,
      • Huszar D.
      • Varban M.L.
      • Rinninger F.
      • Feeley R.
      • Arai T.
      • Fairchild-Huntress V.
      • Donovan M.J.
      • Tall A.R.
      Increased LDL cholesterol and atherosclerosis in LDL receptor-deficient mice with attenuated expression of scavenger receptor B1.
      ,
      • Covey S.D.
      • Krieger M.
      • Wang W.
      • Penman M.
      • Trigatti B.L.
      Scavenger receptor class B type I-mediated protection against atherosclerosis in LDL receptor-negative mice involves its expression in bone marrow-derived cells.
      ,
      • Van Eck M.
      • Twisk J.
      • Hoekstra M.
      • Van Rij B.T.
      • Van der Lans C.A.
      • Bos I.S.
      • Kruijt J.K.
      • Kuipers F.
      • Van Berkel T.J.
      Differential effects of scavenger receptor BI deficiency on lipid metabolism in cells of the arterial wall and in the liver.
      ,
      • Huby T.
      • Doucet C.
      • Dachet C.
      • Ouzilleau B.
      • Ueda Y.
      • Afzal V.
      • Rubin E.
      • Chapman M.J.
      • Lesnik P.
      Knockdown expression and hepatic deficiency reveal an atheroprotective role for SR-BI in liver and peripheral tissues.
      ). Thus, SR-B1 can exert atheroprotective actions by impacting HDL metabolism and reverse cholesterol transport, mediating removal of cholesterol from macrophages via cholesterol efflux, and minimizing inflammation and oxidation (
      • Hoekstra M.
      SR-BI as target in atherosclerosis and cardiovascular disease - a comprehensive appraisal of the cellular functions of SR-BI in physiology and disease.
      ,
      • Kent A.P.
      • Stylianou I.M.
      Scavenger receptor class B member 1 protein: hepatic regulation and its effects on lipids, reverse cholesterol transport, and atherosclerosis.
      ,
      • Linton M.F.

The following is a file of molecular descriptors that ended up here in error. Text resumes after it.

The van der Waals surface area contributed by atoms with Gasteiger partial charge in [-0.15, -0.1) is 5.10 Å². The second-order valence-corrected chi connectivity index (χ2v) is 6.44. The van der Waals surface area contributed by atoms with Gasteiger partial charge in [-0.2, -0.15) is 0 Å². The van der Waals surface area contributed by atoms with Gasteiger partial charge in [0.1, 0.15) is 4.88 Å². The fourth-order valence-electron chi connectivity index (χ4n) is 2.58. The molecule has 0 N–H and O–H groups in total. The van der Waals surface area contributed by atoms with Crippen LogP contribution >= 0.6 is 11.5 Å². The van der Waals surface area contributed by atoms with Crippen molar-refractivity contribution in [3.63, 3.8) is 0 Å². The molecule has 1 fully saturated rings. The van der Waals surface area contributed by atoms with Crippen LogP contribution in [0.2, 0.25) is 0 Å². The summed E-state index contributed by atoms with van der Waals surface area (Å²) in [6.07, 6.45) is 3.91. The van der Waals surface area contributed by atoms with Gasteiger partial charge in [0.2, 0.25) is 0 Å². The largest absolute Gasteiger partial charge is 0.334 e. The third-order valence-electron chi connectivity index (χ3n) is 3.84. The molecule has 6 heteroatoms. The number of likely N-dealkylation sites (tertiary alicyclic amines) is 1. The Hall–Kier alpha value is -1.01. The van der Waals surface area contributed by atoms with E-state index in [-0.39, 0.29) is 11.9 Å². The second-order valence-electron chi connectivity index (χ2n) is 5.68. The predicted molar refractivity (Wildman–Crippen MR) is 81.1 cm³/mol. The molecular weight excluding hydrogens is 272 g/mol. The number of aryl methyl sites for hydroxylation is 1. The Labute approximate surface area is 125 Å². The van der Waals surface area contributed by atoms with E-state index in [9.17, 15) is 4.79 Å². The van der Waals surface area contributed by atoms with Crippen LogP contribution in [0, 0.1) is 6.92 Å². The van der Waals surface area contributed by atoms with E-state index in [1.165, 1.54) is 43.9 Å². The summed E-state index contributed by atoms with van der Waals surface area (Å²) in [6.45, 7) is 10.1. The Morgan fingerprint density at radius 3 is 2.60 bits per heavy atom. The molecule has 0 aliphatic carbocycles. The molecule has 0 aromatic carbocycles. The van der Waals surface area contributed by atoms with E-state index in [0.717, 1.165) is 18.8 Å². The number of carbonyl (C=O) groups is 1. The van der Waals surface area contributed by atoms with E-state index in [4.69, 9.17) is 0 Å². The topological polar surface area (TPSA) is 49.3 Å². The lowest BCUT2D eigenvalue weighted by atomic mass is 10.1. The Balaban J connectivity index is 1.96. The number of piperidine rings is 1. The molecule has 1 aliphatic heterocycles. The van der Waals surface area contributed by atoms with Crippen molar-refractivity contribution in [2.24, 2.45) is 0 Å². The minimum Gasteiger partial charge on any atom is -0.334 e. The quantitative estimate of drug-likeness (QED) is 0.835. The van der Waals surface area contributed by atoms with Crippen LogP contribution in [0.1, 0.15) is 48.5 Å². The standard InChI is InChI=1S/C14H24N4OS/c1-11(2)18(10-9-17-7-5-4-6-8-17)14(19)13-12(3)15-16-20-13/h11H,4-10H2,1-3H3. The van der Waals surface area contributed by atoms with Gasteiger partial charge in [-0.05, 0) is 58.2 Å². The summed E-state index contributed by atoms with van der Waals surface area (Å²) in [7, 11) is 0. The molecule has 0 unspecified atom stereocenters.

• Tao H.
      • Linton E.F.
      • Yancey P.G.
      SR-BI: a multifunctional receptor in cholesterol homeostasis and atherosclerosis.
      ). In addition, macrophage and endothelial cell SR-B1 could interfere with the development of atherosclerosis by altering cholesterol trafficking to suppress atherosclerotic lesion formation (
      • Linton M.F.
      • Tao H.
      • Linton E.F.
      • Yancey P.G.
      SR-BI: a multifunctional receptor in cholesterol homeostasis and atherosclerosis.
      ). Likewise, platelet SR-B1 has been implicated as a negative regulator in the development of thrombosis (
      • Hoekstra M.
      SR-BI as target in atherosclerosis and cardiovascular disease - a comprehensive appraisal of the cellular functions of SR-BI in physiology and disease.
      ). SR-B1 signaling also helps to minimize inflammation and apoptosis, and promotes efferocytosis of apoptotic cells in atherosclerotic lesions, thus minimizing vulnerable plaque formation (
      • Linton M.F.
      • Tao H.
      • Linton E.F.
      • Yancey P.G.
      SR-BI: a multifunctional receptor in cholesterol homeostasis and atherosclerosis.
      ). In contrast, endothelial cell SR-B1 plays a more complex role, perhaps through involvement in LDL transcytosis, and may contribute to the development of early atherosclerotic lesions (
      • Armstrong S.M.
      • Sugiyama M.G.
      • Fung K.Y.
      • Gao Y.
      • Wang C.
      • Levy A.S.
      • Azizi P.
      • Roufaiel M.
      • Zhu S.N.
      • Neculai D.
      • et al.
      A novel assay uncovers an unexpected role for SR-BI in LDL transcytosis.
      ). SR-B1 has also been shown to regulate fertility (
      • Yesilaltay A.
      • Morales M.G.
      • Amigo L.
      • Zanlungo S.
      • Rigotti A.
      • Karackattu S.L.
      • Donahee M.H.
      • Kozarsky K.F.
      • Krieger M.
      Effects of hepatic expression of the high-density lipoprotein receptor SR-BI on lipoprotein metabolism and female fertility.
      ,
      • Trigatti B.
      • Rayburn H.
      • Vinals M.
      • Braun A.
      • Miettinen H.
      • Penman M.